Anita Blake, Vampire Hunter, battles a centuries-old vampire with the soul of the city-and Anita's life-at stake in this supernatural thrill ride from New York Times bestselling author Laurell K. Hamilton.
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March 02, 2004
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Excerpt from Circus of the Damned by Laurell K. Hamilton
THERE WAS DRIED CHICKEN blood imbedded under my fingernails. When you raise the dead for a living, you have to spill a little blood. It clung in flaking patches to my face and hands. I'd tried to clean the worst of it off before coming to this meeting, but some things only a shower would fix. I sipped coffee from a personalized mug that said, "Piss me off, pay the consequences," and stared at the two men sitting across from me.
Mr. Jeremy Ruebens was short, dark, and grumpy. I'd never seen him when he wasn't either frowning or shouting. His small features were clustered in the middle of his face as if some giant hand had mashed them together before the clay had dried. His hands smoothed over the lapel of his coat, the dark blue tie, tie clip, white shirt collar. His hands folded in his lap for a second, then began their dance again: coat, tie, tie clip, collar, lap. I figured I could stand to watch him fidget maybe five more times before I screamed for mercy and promised him anything he wanted.
The second man was Karl Inger. I'd never met him before. He was a few inches over six feet. Standing, he had towered over Ruebens and me. A wavy mass of short-cut red hair graced a large face. He had honest-to-god muttonchop sideburns that grew into one of the fullest mustaches I'd ever seen. Everything was neatly trimmed except for his unruly hair. Maybe he was having a bad hair day.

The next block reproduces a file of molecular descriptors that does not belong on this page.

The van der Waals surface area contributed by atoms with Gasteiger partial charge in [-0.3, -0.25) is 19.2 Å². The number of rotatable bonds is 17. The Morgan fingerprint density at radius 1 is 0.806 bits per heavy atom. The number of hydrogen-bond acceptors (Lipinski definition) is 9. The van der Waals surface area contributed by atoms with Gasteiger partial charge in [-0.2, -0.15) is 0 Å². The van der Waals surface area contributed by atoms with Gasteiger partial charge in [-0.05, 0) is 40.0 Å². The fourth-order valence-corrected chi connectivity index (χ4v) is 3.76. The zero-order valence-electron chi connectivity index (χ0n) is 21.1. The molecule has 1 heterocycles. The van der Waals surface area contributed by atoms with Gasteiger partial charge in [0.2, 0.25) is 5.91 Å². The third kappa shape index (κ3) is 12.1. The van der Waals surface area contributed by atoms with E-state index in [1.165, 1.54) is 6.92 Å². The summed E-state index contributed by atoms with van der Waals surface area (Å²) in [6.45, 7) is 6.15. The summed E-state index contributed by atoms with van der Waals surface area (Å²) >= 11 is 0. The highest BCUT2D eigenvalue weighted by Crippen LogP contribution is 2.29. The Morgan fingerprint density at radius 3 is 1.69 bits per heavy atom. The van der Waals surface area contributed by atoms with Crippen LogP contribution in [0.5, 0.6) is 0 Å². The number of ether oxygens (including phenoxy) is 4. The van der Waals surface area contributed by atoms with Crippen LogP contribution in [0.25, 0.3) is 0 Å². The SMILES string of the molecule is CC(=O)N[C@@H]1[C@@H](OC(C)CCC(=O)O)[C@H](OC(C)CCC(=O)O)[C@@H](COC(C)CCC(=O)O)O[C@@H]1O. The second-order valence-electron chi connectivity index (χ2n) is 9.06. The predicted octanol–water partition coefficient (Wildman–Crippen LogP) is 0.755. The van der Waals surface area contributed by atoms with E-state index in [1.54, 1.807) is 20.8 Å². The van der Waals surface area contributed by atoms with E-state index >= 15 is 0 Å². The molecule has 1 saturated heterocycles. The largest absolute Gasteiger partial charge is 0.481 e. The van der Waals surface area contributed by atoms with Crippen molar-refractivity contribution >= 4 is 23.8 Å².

Ruebens's hands were making their endless dance for the fourth time. Four was my limit.
I wanted to go around the desk, grab his hands, and yell, "Stop that!" But I figured that was a little rude, even for me. "I don't remember you being this twitchy, Ruebens," I said.
He glanced at me. "Twitchy?"
I motioned at his hands, making their endless circuit. He frowned and placed his hands on top of his thighs. They remained there, motionless. Self-control at its best.
"I am not twitchy, Miss Blake."
"It's Ms. Blake. And why are you so nervous, Mr. Ruebens?" I sipped my coffee.
"I am not accustomed to asking for help from people like you."
"People like me?" I made it a question.
He cleared his throat sharply. "You know what I mean."
"No, Mr. Ruebens, I don't."
"Well, a zombie queen . . ." He stopped in mid-sentence. I was getting pissed, and it must have shown on my face. "No offense," he said softly.
"If you came here to call me names, get the hell out of my office. If you have real business, state it, then get the hell out of my office."
Ruebens stood up. "I told you she wouldn't help us."